Finally, the 2011 Act included concurrent interventions to limit covert sponsorship, and also increased enforcement and penalties for selling tobacco to minors. These parallel measures are likely to have had only a minor impact on smoking susceptibility and uptake as few 14–15 years old attend fashion shows and music festivals events, and a minority of 14–15 years old smokers obtain their cigarettes from shops (table 5). Enhanced enforcement measures could have affected purchase of tobacco from shops, so changes in attempted purchase and usual source of cigarettes from shops are best interpreted as resulting from the combined interventions included in the Act.

Given these limitations, further research (eg, using time series and multilevel analyses) could explore whether changes introduced in the 2011 Act had impacts over and above longer term trends in smoking-related behaviours, and whether such impacts were present after adjusting for the effect of potential confounding interventions, such as tobacco taxation, mass media and extension of smoke-free environments. In addition, more in-depth studies could extend understanding of factors promoting the marked overestimation of peer prevalence of smoking, and explore measures that could ameliorate misperceptions. Finally, our study, like others from Norway, Australia and Ireland,6–8 has a relatively short follow-up period. Additional studies over a longer time period postintervention could provide important insights into how policy effects evolve over time.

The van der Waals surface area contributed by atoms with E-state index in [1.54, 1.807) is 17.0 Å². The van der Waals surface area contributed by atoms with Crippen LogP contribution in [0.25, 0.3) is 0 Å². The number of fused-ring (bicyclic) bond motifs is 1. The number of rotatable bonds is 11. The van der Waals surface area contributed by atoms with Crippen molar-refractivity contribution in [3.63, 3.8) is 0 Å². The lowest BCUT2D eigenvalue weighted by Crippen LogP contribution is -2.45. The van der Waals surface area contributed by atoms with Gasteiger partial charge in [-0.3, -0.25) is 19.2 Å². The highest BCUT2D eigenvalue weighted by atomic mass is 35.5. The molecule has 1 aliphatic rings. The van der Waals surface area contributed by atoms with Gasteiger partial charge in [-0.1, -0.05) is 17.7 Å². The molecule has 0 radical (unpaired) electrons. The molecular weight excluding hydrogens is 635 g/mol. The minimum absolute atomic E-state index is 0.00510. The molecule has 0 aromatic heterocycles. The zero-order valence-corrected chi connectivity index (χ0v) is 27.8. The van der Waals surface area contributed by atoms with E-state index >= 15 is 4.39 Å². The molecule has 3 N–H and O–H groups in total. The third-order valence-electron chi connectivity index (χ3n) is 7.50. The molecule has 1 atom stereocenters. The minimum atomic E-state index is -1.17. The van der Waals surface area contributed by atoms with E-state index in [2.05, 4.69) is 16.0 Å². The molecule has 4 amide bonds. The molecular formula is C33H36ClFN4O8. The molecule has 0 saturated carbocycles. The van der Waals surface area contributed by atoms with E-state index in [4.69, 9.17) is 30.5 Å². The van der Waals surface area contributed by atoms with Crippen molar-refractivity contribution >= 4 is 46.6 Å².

Owing to these limitations the results are not definitive. Our findings are consistent with the NZ POS display ban resulting in decreased smoking, smoking susceptibility, experimentation and initiation among the 14–15 years old students and a modest reduction in adolescents' tendency to overestimate smoking among their peers. However, some of the changes may be attributable to confounding, particularly concurrent increases in tobacco excise. The findings are also consistent with the combined interventions (POS display ban and enhanced enforcement of retail sales to minors) resulting in reduced attempted purchase of cigarettes from shops by youth smokers.

Overestimation of peer smoking prevalence remains substantial and its association with smoking initiation and experimentation is concerning.32 Further efforts are therefore required to protect youth from smoking and reduce perceptions of smoking as a normal social practice. Measures expanding smoke-free public places and making movies and TV programmes smoke free could help address this problematic finding.